As for ISCSI host side configuration, some parameters have been changed, in /etc/iscsi/iscsid.conf

Origional

node.session.timeo.replacement_timeout = 120
node.session.cmds_max = 128
node.session.queue_depth = 32

My tuned settings

node.session.timeo.replacement_timeout = 15
node.session.cmds_max = 1024
node.session.queue_depth = 128

Other tunings

On top of multipath device, block readahead is set to 16584(the best).

#blockdev --setra /dev/<device>
, or set it in udev script

On iscsi target part, cache size set to 32KB. path fail alert set to 60 minutes.

Connecting to the iSCSI array

The file /etc/iscsi/initiatorname.iscsi should contain an initiator name for your iSCSI client host. You need to include this initiator name on your iSCSI array's configuration for this specific iSCSI client host.

Started the iSCSI daemon

run the following command before we commence with discovering targets.

#service iscsid start

Discover available targets

Once the iscsid service is running and the client's initiator name is configured on the iSCSI array, then you may proceed with the following command to discover available targets.

iscsiadm -m discovery -t sendtargets -p 192.168.132.1 
iscsiadm -m discovery -t sendtargets -p 192.168.132.2
iscsiadm -m discovery -t sendtargets -p 192.168.133.1
iscsiadm -m discovery -t sendtargets -p 192.168.133.2

Remove unaccessble targets

Then remove nodes discovered but not in the same vlan(this is the part I don't like iSCSI utility, seems bug to me), you can find other ways to get rid of them, but I found this is good and reliable way to do so.

cd /var/lib/iscsi/nodes/iqn.1992-01.com.lsi:2365.60080e50002e01d0000000004fab11c9
rm -rf 192.168.130.1
rm -rf 192.168.130.2,3260,2
rm -rf 192.168.131.1,3260,1
rm -rf 192.168.131.2,3260,2

Same way, on the nodes on other vlan, do the similar thing to discover iSCSI target.

Start iscsi

Then, start iscsi and check if iSCSI target devices showing up.

# /etc/init.d/iscsi start
# iscsiadm -m node
192.168.130.2:3260,2 iqn.1992-01.com.lsi:2365.60080e50002e01d0000000004fab11c9
192.168.131.1:3260,1 iqn.1992-01.com.lsi:2365.60080e50002e01d0000000004fab11c9
192.168.130.1:3260,1 iqn.1992-01.com.lsi:2365.60080e50002e01d0000000004fab11c9
192.168.131.2:3260,2 iqn.1992-01.com.lsi:2365.60080e50002e01d0000000004fab11c9

Check session status

You can also check session statu

# iscsiadm -m session
tcp: [1] 192.168.130.2:3260,2 iqn.1992-01.com.lsi:2365.60080e50002e01d0000000004fab11c9
tcp: [2] 192.168.131.1:3260,1 iqn.1992-01.com.lsi:2365.60080e50002e01d0000000004fab11c9
tcp: [3] 192.168.130.1:3260,1 iqn.1992-01.com.lsi:2365.60080e50002e01d0000000004fab11c9
tcp: [4] 192.168.131.2:3260,2 iqn.1992-01.com.lsi:2365.60080e50002e01d0000000004fab11c9

Troubleshooting

iscsiadm with -P (print) flag and verbosity level 0-3:

iscsiadm -m session -P3
iSCSI Transport Class version 2.0-870
version 6.2.0-873.2.el6
Target: iqn.1992-01.com.lsi:2365.60080e50002e01d0000000004fab11c9
Current Portal: 192.168.130.2:3260,2
Persistent Portal: 192.168.130.2:3260,2
**********
Interface:
**********
Iface Name: default
Iface Transport: tcp
Iface Initiatorname: iqn.1994-05.com.redhat:7ee624947bae
Iface IPaddress: 192.168.130.201
Iface HWaddress: <empty>
Iface Netdev: <empty>
SID: 1
iSCSI Connection State: LOGGED IN
iSCSI Session State: LOGGED_IN
Internal iscsid Session State: NO CHANGE
*********
Timeouts:
*********
Recovery Timeout: 15
Target Reset Timeout: 30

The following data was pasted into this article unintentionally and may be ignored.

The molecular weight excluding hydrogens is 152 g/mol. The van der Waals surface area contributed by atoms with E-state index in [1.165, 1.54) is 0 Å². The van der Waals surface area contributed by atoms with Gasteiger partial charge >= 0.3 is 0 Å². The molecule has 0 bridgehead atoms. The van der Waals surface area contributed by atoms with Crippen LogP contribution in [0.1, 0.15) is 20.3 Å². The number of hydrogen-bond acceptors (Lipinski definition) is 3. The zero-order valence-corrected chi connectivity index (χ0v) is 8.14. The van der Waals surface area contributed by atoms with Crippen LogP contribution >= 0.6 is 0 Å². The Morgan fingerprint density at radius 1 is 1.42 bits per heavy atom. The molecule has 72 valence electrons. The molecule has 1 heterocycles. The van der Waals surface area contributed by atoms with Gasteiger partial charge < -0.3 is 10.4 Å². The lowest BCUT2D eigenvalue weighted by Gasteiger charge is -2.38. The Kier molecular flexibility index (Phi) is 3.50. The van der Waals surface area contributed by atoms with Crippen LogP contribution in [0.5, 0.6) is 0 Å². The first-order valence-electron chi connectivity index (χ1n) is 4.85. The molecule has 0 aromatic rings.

...

Check multipath devices.

run multipath to check devices and path availability

# multipath -ll

Make file system

mkfs.xfs -f -L iraid -d su=64k,sw=16 -b size=4096 -s size=4096 /dev/mapper/iraid

Use netdev option for iscsi devices in fstab

/dev/mapper/iraid   /iraid   xfs _netdev         0 0
/dev/mapper/imirror /imirror xfs _netdev,noauto  0 0

Iozone test

result on vm2 for iraid

  File size set to 201326592 KB
  Record Size 32 KB
  Command line used: iozone -s192g -i 0 -i 1 -r32 -j 16 -t 1
  Output is in Kbytes/sec
  Time Resolution = 0.000001 seconds.
  Processor cache size set to 1024 Kbytes.
  Processor cache line size set to 32 bytes.
  File stride size set to 16 * record size.
  Throughput test with 1 process
  Each process writes a 201326592 Kbyte file in 32 Kbyte records
  Children see throughput for  1 initial writers  =  250440.28 KB/sec
  Parent sees throughput for  1 initial writers   =  238661.17 KB/sec
  Min throughput per process                      =  250440.28 KB/sec
  Max throughput per process                      =  250440.28 KB/sec
  Avg throughput per process                      =  250440.28 KB/sec
  Min xfer                                        = 201326592.00 KB
  Children see throughput for  1 rewriters        =  250842.19 KB/sec
  Parent sees throughput for  1 rewriters         =  239207.47 KB/sec
  Min throughput per process                      =  250842.19 KB/sec
  Max throughput per process                      =  250842.19 KB/sec
  Avg throughput per process                      =  250842.19 KB/sec
  Min xfer                                        = 201326592.00 KB
  Children see throughput for  1 readers          =  253003.98 KB/sec
  Parent sees throughput for  1 readers           =  253002.54 KB/sec
  Min throughput per process                      =  253003.98 KB/sec
  Max throughput per process                      =  253003.98 KB/sec
  Avg throughput per process                      =  253003.98 KB/sec
  Min xfer                                        = 201326592.00 KB
  Children see throughput for 1 re-readers        =  250448.03 KB/sec
  Parent sees throughput for 1 re-readers         =  250445.81 KB/sec
  Min throughput per process                      =  250448.03 KB/sec
  Max throughput per process                      =  250448.03 KB/sec
  Avg throughput per process                      =  250448.03 KB/sec
  Min xfer                                        = 201326592.00 KB

 

According to the results above, NIC channels are pretty much saturated. For smaller file test, reading could reach to 450MB/sec, benefit from cached in memory. This could be useful for virtual machines.